Even under SCAF’s rule, led by Field Marshal Mohamed Tantawi, Sisi was unimpressive. Since he was head of military intelligence, and Tantawi’s personal protégé, the failures and mismanagement by SCAF were his. If anything, he made a notorious name for himself when he admitted virginity tests had been administered to female protesters. But he was SCAF’s point man to the Muslim Brotherhood, and his religiosity impressed the man who became Egypt’s new president, Mohamed Morsi, the candidate of the Muslim Brotherhood, after elections last year. In August 2012, after little more than a month in office, Morsi fired Tantawi and appointed Sisi his minister of defense. Little did he know that he was replacing a petty bureaucrat carrying the rank of field marshal with an officer who turned out to be much more ambitious and politically savvy.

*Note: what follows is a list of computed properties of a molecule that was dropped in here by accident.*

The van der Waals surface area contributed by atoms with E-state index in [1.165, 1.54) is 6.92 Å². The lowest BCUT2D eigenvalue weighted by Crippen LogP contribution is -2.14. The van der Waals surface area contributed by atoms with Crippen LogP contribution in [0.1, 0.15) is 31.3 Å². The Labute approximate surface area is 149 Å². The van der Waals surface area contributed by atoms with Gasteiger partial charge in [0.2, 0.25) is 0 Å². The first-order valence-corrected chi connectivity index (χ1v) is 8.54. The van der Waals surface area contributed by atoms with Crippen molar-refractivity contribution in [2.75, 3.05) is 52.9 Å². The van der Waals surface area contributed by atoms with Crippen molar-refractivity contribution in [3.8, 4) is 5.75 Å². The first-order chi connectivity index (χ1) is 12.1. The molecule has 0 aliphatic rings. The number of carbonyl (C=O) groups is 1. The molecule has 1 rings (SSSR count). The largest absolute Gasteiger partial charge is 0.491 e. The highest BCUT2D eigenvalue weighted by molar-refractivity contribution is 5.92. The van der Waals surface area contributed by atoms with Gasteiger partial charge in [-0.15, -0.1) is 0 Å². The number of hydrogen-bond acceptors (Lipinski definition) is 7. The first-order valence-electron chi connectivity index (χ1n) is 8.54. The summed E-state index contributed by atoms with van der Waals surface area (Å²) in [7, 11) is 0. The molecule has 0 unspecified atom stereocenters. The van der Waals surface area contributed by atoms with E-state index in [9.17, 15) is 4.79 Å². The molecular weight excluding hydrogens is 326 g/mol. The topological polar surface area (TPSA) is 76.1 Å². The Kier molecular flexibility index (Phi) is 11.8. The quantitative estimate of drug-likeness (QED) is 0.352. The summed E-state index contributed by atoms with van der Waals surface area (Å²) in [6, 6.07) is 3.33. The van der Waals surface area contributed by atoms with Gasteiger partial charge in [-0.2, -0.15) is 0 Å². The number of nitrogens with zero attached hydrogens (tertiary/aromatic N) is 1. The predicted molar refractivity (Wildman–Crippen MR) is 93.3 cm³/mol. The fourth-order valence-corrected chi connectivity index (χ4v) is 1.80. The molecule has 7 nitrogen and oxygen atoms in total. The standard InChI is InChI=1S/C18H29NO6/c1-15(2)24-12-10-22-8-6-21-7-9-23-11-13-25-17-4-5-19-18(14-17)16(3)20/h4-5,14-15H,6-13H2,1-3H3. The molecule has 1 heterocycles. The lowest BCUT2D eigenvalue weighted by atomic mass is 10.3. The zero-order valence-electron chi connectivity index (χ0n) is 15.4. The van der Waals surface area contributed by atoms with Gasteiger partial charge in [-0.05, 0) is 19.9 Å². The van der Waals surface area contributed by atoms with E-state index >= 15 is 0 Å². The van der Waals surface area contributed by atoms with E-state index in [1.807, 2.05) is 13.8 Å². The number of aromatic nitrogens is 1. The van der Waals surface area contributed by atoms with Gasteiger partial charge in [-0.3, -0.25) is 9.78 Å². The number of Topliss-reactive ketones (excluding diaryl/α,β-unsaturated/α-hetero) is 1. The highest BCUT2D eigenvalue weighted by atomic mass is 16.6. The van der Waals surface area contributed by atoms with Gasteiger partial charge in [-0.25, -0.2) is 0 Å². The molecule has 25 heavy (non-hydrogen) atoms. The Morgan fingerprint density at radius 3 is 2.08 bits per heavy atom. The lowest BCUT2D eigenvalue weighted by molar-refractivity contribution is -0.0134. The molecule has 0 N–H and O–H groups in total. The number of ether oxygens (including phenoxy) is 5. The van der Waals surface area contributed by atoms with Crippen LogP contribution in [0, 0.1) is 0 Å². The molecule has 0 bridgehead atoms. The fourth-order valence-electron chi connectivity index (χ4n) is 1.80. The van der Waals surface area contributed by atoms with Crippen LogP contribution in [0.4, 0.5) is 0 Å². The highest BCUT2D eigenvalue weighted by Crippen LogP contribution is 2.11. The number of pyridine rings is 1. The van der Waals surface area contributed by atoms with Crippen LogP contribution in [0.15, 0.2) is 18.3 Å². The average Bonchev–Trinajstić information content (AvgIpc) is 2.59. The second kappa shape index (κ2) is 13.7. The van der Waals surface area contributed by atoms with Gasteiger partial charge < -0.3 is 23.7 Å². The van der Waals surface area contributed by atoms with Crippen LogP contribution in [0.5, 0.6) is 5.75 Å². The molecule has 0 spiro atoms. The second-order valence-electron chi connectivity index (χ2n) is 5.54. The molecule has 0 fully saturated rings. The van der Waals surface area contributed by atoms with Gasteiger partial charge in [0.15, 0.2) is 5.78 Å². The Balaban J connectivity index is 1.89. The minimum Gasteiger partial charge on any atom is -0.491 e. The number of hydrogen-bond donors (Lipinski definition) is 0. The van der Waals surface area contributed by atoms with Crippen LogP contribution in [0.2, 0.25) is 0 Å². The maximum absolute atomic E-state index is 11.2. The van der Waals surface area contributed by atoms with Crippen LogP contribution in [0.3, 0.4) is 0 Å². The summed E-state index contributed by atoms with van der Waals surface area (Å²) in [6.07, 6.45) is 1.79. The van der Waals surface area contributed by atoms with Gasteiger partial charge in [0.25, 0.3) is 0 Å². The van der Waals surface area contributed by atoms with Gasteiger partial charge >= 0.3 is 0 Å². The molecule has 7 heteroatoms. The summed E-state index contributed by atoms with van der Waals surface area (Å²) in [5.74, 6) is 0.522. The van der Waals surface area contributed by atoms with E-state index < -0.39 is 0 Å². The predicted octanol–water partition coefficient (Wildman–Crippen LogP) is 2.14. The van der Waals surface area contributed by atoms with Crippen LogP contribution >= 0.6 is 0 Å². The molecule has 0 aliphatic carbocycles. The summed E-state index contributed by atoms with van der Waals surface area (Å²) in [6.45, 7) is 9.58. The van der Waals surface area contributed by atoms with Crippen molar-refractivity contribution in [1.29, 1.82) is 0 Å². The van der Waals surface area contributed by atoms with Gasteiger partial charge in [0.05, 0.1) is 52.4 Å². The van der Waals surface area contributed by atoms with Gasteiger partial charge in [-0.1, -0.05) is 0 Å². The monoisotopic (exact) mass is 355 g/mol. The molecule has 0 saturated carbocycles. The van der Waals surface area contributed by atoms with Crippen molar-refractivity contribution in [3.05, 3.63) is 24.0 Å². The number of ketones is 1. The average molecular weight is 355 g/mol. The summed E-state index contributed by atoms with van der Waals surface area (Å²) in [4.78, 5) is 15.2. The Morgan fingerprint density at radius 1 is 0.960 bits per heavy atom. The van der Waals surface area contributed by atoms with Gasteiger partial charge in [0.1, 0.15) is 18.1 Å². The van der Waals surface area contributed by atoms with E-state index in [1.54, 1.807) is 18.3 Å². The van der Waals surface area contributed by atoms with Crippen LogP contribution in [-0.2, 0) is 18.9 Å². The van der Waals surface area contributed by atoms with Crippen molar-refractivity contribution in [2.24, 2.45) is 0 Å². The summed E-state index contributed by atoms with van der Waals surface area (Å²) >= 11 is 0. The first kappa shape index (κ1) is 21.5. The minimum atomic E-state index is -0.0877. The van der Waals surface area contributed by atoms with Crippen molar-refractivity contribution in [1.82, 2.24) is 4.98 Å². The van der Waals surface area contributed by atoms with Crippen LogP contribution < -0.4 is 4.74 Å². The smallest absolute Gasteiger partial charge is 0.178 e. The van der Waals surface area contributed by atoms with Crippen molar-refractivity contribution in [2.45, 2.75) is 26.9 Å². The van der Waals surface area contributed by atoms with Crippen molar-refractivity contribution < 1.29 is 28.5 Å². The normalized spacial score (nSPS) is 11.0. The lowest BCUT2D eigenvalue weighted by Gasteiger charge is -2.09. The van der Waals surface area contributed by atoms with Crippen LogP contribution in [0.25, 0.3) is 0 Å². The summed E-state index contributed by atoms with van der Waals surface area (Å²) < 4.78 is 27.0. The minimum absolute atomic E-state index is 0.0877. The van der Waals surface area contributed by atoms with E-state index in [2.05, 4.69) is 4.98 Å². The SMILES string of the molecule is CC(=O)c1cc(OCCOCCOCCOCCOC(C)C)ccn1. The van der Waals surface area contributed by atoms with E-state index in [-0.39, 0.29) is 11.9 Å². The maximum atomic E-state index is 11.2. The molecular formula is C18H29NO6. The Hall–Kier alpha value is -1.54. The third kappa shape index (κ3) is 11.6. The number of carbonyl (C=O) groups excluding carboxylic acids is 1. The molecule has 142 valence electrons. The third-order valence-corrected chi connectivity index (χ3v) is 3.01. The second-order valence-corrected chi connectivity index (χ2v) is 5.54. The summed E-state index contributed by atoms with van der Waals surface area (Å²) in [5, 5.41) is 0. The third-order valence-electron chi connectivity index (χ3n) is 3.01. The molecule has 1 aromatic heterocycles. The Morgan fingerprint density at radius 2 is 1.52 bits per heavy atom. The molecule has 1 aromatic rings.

Morsi paid a heavy price for his mistake: On July 3, his still-fresh presidency was overthrown, and Sisi became Egypt’s ruler. True, a figurehead—Adly Mansour—was appointed president, but hardly anyone in the country pays him any attention. The civilian politicians who serve in the Cabinet are equally unimpressive. The one man who today commands the people’s worship is Gen. Sisi—or, as one popular poster fondly called him, the “Field Marshal of the People.” His picture and name are everywhere, from chocolate to jewelry. He has been declared the savior of the nation—ironically not only from imagined international conspiracies, but from the nation’s own democratic choice of a Muslim Brotherhood-led government a year earlier.